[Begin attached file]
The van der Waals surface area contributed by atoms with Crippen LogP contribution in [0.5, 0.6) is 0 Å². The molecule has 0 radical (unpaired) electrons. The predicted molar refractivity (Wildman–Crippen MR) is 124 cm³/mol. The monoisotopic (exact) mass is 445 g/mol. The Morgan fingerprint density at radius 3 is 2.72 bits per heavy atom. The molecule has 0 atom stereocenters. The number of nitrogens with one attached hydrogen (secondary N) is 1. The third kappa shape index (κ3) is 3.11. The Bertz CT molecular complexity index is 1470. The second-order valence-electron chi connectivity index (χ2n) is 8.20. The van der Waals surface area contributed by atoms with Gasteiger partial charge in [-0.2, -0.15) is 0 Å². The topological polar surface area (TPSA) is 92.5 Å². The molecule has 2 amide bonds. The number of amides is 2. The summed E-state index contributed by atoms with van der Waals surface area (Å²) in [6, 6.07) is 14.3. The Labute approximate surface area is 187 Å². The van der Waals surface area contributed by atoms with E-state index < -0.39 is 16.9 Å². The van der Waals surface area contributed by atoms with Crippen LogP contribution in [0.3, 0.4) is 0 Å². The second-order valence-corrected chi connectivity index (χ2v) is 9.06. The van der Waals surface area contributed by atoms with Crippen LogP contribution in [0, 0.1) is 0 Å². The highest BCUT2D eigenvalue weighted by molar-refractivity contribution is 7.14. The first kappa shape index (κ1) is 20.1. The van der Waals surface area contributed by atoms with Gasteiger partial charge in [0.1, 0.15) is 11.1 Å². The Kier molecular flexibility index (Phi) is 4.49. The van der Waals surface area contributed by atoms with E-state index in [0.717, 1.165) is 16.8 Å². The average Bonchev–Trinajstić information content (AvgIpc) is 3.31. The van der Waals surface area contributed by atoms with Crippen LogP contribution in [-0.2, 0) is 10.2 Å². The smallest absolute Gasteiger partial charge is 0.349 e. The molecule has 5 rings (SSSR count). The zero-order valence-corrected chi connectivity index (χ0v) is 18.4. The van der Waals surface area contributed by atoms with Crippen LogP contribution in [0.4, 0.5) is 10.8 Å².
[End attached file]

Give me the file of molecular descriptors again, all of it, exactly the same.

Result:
The van der Waals surface area contributed by atoms with Crippen LogP contribution in [0.5, 0.6) is 0 Å². The molecule has 0 radical (unpaired) electrons. The predicted molar refractivity (Wildman–Crippen MR) is 124 cm³/mol. The monoisotopic (exact) mass is 445 g/mol. The Morgan fingerprint density at radius 3 is 2.72 bits per heavy atom. The molecule has 0 atom stereocenters. The number of nitrogens with one attached hydrogen (secondary N) is 1. The third kappa shape index (κ3) is 3.11. The Bertz CT molecular complexity index is 1470. The second-order valence-electron chi connectivity index (χ2n) is 8.20. The van der Waals surface area contributed by atoms with Gasteiger partial charge in [-0.2, -0.15) is 0 Å². The topological polar surface area (TPSA) is 92.5 Å². The molecule has 2 amide bonds. The number of amides is 2. The summed E-state index contributed by atoms with van der Waals surface area (Å²) in [6, 6.07) is 14.3. The Labute approximate surface area is 187 Å². The van der Waals surface area contributed by atoms with E-state index < -0.39 is 16.9 Å². The van der Waals surface area contributed by atoms with Crippen LogP contribution in [0.3, 0.4) is 0 Å². The second-order valence-corrected chi connectivity index (χ2v) is 9.06. The van der Waals surface area contributed by atoms with Crippen LogP contribution in [0, 0.1) is 0 Å². The highest BCUT2D eigenvalue weighted by molar-refractivity contribution is 7.14. The first kappa shape index (κ1) is 20.1. The van der Waals surface area contributed by atoms with Gasteiger partial charge in [0.1, 0.15) is 11.1 Å². The Kier molecular flexibility index (Phi) is 4.49. The van der Waals surface area contributed by atoms with E-state index in [0.717, 1.165) is 16.8 Å². The average Bonchev–Trinajstić information content (AvgIpc) is 3.31. The van der Waals surface area contributed by atoms with Crippen LogP contribution in [-0.2, 0) is 10.2 Å². The smallest absolute Gasteiger partial charge is 0.349 e. The molecule has 5 rings (SSSR count). The zero-order valence-corrected chi connectivity index (χ0v) is 18.4. The van der Waals surface area contributed by atoms with Crippen LogP contribution in [0.4, 0.5) is 10.8 Å².